• Try peer pressure–At my children’s preschool, the only food allowed for snack is fresh fruit. So my kids take a lot of bananas and apple slices, which are fruits they both eat well, but seeing other kids eat other fruits meant they each added one or two fruits to their “approved” list. It doesn’t have to be another child too. Seeing mom chow down on sweet potatoes is powerful. Eat as a family or invite an adventurous eater over and see what happens.
  • Take advantage of distraction–If you’re truly worried about the volume or variety that your child eats, try getting them to eat when they are otherwise distracted. Many kids will mindlessly polish off a bowl of baby carrots while watching TV. I got my own son to eat melon a few weeks ago at the beach by following him around asking him to take a bite here and there while he was playing with his friends.
  • Reconsider cooking separate meals–Do you make separate food for your picky eater? Be careful, because your child might start to treat you like a short order cook. My first child had a milk allergy when he was younger, and in the interest of getting calories into him, I did make him special meals, food I knew he would almost always eat. But when he got demanding, I quit. For the most part, the kids eat what my husband and I eat. I do try to keep their preferences in mind, making sure there is at least one thing on the menu that they like. The transitional period was rough, but both kids now know that they are expected to sit down with the family and eat what I cooked. They don’t have to eat something if they don’t want to, but I also won’t be making something else in it’s place.
  • Make “kid food” healthy–Chicken is a good source of protein and potatoes are loaded with potassium. Homemade versions of kid friendly food will set your mind at ease when it comes to the nutritional profile.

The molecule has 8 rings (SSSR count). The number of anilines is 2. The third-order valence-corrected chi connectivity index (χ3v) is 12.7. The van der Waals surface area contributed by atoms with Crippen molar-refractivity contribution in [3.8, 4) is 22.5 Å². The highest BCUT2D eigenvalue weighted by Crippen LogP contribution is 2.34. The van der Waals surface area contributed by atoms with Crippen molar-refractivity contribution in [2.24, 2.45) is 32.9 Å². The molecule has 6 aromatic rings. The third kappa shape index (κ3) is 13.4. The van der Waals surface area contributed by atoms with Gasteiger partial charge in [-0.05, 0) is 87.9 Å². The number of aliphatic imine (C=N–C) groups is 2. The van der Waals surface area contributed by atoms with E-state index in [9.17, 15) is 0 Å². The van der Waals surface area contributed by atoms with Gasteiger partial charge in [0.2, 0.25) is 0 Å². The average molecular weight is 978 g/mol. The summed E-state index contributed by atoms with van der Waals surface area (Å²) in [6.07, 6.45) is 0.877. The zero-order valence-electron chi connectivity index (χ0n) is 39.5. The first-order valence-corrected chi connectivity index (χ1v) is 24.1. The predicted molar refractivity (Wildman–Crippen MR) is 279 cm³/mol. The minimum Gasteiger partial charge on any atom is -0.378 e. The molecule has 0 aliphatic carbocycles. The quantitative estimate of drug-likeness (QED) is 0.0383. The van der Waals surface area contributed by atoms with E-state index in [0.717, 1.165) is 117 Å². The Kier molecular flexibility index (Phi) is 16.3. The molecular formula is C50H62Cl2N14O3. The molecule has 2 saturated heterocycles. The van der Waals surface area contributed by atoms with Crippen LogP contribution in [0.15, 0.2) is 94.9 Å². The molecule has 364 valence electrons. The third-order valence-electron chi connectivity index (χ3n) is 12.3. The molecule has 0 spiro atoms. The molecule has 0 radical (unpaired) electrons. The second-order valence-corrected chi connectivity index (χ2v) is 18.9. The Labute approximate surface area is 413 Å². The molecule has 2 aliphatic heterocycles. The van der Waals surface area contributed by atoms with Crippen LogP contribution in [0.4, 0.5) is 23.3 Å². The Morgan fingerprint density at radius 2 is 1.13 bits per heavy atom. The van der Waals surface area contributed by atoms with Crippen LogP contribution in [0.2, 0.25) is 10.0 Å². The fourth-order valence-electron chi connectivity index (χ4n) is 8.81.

• Watch your portion sizes–Think back to when you were pregnant, suffering from morning sickness, and a full plate of food had the power to turn your stomach and make you not want to eat at all. For a picky eater, being presented with too much food can be overwhelming. Keep portions kid sized and if you’re cooking a food on the “non-approved” list, make the portion even smaller.
  • Look at the big picture–Some days, both my kids eat well, other days one eats well while the other picks, and some days neither seems to eat much of anything. If you’re worried, take a look at what your child eats over the course of a week or two and you’ll probably see that he or she eats more than you think.

And finally, hang in there. It gets better. It really does. My pickle snatching, watermelon eating, edamame snarfing 5-year-old is living proof.

Follow The Leader

P7020121Learning something when you’ve been told you need to know it is pretty boring sometimes. Following your child’s lead and letting natural interests develop is a lot more interesting.

My almost 6-year-old is having a lot of fun with this large map, finding the places he has heard about, comparing how far they are from Baltimore, and finding the corresponding flag for that country (pictured at the bottom of the map).